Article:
For the baby boomer generation (age 45 to 56), saving for retirement is a matter of great urgency. It is possible to keep risks manageable (minimum 90% likelihood of not incurring a loss) and invest 46% of ongoing retirement savings in diversified equities, 44% in CHF bonds and 10% in real estate. For ages 57 to 65, right before retirement, the remaining investment horizon is too short to invest in equities, real estate and bonds while maintaining a manageable level of risk. In terms of risk, an interest-bearing pillar 3a account should therefore be the first choice. Those wanting to retain the option of earning higher returns should consider extending their investment horizon by not liquidating pillar 3a retirement savings at age 65, but instead transferring their investments to a private custody account and liquidating them at a later time. Particularly for assets set aside for later in retirement, this strategy (earliest liquidation at age 75) enables savers to invest as follows: 25% in diversified equities, 65% in CHF bonds and 10% in real estate.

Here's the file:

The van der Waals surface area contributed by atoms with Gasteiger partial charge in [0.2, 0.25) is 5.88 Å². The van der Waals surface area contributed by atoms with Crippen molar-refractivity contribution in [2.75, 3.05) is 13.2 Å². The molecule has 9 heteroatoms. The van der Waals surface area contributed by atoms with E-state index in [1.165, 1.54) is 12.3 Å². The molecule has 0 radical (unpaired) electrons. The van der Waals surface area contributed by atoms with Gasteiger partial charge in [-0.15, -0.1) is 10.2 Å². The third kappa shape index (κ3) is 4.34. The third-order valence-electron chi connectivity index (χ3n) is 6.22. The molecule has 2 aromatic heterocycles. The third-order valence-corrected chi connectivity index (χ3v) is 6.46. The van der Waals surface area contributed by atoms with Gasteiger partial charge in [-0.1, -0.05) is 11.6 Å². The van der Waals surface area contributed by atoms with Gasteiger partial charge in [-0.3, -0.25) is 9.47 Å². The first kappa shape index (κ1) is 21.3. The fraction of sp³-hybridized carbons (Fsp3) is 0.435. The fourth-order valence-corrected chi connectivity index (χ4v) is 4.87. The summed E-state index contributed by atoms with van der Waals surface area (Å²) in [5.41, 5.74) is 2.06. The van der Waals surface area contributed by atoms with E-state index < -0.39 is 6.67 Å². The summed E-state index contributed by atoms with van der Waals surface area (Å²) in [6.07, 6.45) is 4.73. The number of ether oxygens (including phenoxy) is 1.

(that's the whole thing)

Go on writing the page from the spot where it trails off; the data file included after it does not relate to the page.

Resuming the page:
The complete study is available on the UBS website under the following link: www.ubs.com/vorsorgeforum

UBS Switzerland AG

 

Contact

Veronica Weisser, economist and pension expert
Head UBS CIO WM Swiss Macro and Sectors
Tel. +41 44 234 50 62

Daniel Kalt, Chief Economist Switzerland
Head UBS CIO WM Swiss Investment Office
Tel. +41 44 234 25 60

Andreas Schaub
Managing Director gfs-zürich, Market & Social Research
Tel. +41 44 360 40 20

www.ubs.com